Scientists Suggest Tyrannosaurus Had Three Species, Not Just ‘Rex’

WASHINGTON (Reuters) – A group of researchers has suggested that dinosaurs, the most famous dinosaur and apex predator, actually comprised three species rather than just one tyrannosaur, based on the disparity of femurs and teeth among dozens . of their fossils.

T. rex, which means “tyrant lizard king”, is the only recognized species of the genus Tyrannosaurus since the dinosaur was first described in 1905. The genus is a larger group of related organisms than species.

A team of three researchers led by paleontologist and independent paleontologist Gregory Ball said on Monday that the differences detected when examining about 30 tyrannosaur fossils justify the identification of two additional species: T. and T. regina, which means “tyrant lizard queen”.

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“After more than a century of putting all specimens into a species without carefully examining the problem, the first and only analysis found that tyrannosaur variation exceeded dinosaur standards and was distributed over time in a way that suggested that Darwinian speciation had taken place from (one species) into two new species before leading to the eventual extinction of the dinosaurs halted evolution,” Paul said.

Tyrannosaurus roamed western North America during the Cretaceous Period, at the twilight of the Age of Dinosaurs, before an asteroid struck Mexico’s Yucatan Peninsula 66 million years ago, wiping out dinosaurs.

Ball and his colleagues note differences in the hardness of the femur or femur – some larger, others lightly built – and differences in the number of small teeth at the end of the lower jaw between the fossils examined.

“It’s concerning that this is controversial because of the attractive stature of T. rex, but on the other hand, the study wouldn’t get as much attention otherwise,” said Ball, whose study was published in the newspaper. evolutionary biology.

Paul was right about the controversy. Some paleontologists who were not part of the study disagreed with its conclusions.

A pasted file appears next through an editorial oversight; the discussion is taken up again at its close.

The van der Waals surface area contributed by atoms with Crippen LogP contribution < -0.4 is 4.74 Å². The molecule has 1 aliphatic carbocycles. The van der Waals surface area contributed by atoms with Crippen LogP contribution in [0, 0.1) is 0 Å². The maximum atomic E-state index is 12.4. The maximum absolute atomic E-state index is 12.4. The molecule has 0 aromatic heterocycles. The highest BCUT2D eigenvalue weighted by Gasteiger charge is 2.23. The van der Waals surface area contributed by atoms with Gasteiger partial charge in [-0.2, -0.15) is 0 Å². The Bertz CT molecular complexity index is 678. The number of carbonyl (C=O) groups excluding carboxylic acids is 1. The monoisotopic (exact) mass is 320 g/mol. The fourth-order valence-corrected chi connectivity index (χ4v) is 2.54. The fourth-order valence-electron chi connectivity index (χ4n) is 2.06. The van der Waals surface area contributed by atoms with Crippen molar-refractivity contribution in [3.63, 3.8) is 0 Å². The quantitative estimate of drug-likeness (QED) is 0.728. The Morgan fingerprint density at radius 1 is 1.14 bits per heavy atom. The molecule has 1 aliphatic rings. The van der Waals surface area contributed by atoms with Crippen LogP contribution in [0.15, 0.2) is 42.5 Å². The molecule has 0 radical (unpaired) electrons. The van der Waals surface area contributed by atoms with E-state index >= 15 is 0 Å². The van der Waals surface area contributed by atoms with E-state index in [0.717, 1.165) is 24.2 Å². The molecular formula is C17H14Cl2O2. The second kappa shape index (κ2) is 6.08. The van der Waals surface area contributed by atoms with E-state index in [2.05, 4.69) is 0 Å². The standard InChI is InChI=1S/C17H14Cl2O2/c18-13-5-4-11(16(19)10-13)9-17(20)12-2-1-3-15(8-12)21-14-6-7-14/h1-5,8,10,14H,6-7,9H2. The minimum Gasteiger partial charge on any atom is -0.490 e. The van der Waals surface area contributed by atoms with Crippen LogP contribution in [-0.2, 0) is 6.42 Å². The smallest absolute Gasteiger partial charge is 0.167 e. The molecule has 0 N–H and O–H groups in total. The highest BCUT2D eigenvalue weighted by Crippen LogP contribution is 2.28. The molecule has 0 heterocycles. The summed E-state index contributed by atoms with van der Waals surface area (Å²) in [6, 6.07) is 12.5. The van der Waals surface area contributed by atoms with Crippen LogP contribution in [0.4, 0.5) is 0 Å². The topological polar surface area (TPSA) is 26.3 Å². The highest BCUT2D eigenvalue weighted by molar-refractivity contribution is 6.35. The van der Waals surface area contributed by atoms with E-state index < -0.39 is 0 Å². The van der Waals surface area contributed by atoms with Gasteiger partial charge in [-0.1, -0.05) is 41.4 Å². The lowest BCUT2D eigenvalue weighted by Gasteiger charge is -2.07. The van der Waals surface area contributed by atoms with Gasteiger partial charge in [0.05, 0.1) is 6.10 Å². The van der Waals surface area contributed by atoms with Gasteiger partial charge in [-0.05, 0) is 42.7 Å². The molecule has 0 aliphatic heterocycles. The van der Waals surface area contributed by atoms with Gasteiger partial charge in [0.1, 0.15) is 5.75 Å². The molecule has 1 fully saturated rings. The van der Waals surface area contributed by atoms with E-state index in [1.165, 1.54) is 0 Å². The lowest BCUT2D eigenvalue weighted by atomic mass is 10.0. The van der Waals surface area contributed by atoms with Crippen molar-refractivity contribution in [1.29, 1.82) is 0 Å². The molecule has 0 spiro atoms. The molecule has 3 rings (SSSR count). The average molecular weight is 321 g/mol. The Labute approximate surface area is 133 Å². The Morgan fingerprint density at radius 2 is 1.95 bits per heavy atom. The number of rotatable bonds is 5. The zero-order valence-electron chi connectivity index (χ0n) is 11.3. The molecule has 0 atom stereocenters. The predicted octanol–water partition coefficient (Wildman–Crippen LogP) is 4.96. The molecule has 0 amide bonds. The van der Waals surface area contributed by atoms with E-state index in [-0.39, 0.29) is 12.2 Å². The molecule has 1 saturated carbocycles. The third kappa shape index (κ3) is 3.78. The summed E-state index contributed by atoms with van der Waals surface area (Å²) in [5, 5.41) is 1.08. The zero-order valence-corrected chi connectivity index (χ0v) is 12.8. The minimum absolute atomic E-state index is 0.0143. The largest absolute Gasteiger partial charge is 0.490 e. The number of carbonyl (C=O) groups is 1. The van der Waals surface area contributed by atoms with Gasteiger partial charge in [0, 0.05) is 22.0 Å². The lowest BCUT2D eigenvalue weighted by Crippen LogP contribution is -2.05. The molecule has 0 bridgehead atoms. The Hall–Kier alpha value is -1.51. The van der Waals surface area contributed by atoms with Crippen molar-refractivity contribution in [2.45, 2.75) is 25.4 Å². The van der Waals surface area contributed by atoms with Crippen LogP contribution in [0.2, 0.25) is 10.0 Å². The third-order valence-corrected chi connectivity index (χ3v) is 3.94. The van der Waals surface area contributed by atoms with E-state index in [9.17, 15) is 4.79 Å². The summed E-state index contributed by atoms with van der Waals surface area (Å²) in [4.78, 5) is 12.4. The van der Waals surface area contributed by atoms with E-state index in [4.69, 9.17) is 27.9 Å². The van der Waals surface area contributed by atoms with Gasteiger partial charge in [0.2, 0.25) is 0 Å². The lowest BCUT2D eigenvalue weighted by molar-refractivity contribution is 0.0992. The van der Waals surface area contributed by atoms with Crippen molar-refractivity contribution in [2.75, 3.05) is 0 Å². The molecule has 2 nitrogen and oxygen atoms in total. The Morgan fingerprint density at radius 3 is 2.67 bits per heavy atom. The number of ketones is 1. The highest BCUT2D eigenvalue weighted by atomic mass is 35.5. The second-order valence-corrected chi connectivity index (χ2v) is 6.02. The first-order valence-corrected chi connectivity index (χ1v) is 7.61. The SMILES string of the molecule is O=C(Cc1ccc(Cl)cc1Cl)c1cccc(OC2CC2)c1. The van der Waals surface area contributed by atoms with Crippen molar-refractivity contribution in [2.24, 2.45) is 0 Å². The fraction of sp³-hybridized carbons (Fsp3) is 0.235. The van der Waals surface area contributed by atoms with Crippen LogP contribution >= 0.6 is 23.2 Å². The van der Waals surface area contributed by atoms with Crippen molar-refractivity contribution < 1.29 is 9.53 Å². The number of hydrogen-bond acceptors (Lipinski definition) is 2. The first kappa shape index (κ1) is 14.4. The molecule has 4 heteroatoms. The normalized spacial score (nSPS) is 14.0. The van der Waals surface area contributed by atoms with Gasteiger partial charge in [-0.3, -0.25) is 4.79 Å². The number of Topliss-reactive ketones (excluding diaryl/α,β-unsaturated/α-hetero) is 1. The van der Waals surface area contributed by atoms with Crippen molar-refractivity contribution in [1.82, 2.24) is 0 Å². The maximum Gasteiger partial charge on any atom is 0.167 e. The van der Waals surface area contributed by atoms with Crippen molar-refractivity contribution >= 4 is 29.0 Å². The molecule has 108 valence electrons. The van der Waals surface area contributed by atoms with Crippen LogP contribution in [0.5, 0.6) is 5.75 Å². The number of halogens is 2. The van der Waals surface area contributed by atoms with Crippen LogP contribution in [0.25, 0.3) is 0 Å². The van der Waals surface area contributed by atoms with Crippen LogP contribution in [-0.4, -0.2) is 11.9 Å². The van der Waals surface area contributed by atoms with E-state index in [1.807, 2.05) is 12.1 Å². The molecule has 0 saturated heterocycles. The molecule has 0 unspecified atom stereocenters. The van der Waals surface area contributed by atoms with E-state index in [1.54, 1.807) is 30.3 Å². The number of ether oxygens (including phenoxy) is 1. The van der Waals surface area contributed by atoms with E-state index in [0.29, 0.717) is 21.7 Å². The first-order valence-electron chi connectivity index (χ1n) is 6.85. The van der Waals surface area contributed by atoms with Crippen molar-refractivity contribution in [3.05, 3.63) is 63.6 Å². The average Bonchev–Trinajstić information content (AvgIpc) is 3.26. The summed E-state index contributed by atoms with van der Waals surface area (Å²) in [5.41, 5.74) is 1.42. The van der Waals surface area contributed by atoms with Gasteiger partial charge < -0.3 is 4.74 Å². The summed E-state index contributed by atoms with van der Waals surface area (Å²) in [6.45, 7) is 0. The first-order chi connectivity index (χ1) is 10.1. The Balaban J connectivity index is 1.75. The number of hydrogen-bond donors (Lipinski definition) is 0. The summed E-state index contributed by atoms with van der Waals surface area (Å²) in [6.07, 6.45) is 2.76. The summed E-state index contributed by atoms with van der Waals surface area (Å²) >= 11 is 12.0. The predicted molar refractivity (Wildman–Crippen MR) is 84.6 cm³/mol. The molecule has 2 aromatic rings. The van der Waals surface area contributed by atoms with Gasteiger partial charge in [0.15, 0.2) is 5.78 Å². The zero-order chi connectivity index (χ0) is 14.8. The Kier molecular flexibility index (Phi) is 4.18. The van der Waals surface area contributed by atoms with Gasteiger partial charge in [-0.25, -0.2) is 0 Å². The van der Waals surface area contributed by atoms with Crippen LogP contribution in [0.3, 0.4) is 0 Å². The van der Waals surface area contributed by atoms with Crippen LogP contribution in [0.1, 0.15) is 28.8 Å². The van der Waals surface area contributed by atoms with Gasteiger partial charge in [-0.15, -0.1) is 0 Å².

“Ultimately, for me, this difference is very small and does not indicate a significant biological separation of distinct species that can be identified on the basis of clear, explicit and consistent differences,” said the paleontologist of the University of Edinburgh Steve Brusatte.

“It’s hard to identify a species, even for animals today, and these fossils don’t have genetic evidence that can test whether separate groups really exist. Until I see much stronger evidence, they’re still all T. rex to me,” Brusatte added, “I’ll call them.”

Ball did not rule out differences between individuals or differences between male and female tyrannosaurs playing a role, but he described this as unlikely.

Tyrannosaurus had a huge head and enormous bite force, walked on strong legs and had only two fingers on its weak arms. Perhaps the largest known dinosaur was a specimen named Sue at the Field Museum in Chicago, measuring 12.3 meters in length and an estimated length of 9 tons. The new study concludes that Sue is not a T. rex, but a T.

The magnitude of the differences between the three proposed tyrannosaur species, Ball said, is similar to the differences between a lion — scientific name Panthera leo — and a tiger, scientific name Panthera tigris. Lions and tigers belong to the same genus as Panther, but they have enough differences to be recognized as separate species.

Paleontologist Thomas Carr of Carthage College, Wisconsin, awarded in 2020 study difference In T. rex, he found no evidence of multiple species and also disagreed with the new study.

“Perhaps most compelling is the fact that the authors were unable to assign many excellent skulls to any of the three species,” Carr said. “If your types are valid, they must specify more than two attributes: almost every detail – especially in the header – must be different.”

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Reporting by Will Dunham; Edited by Rosalba O’Brien

Our criteria: Thomson Reuters Trust Principles.

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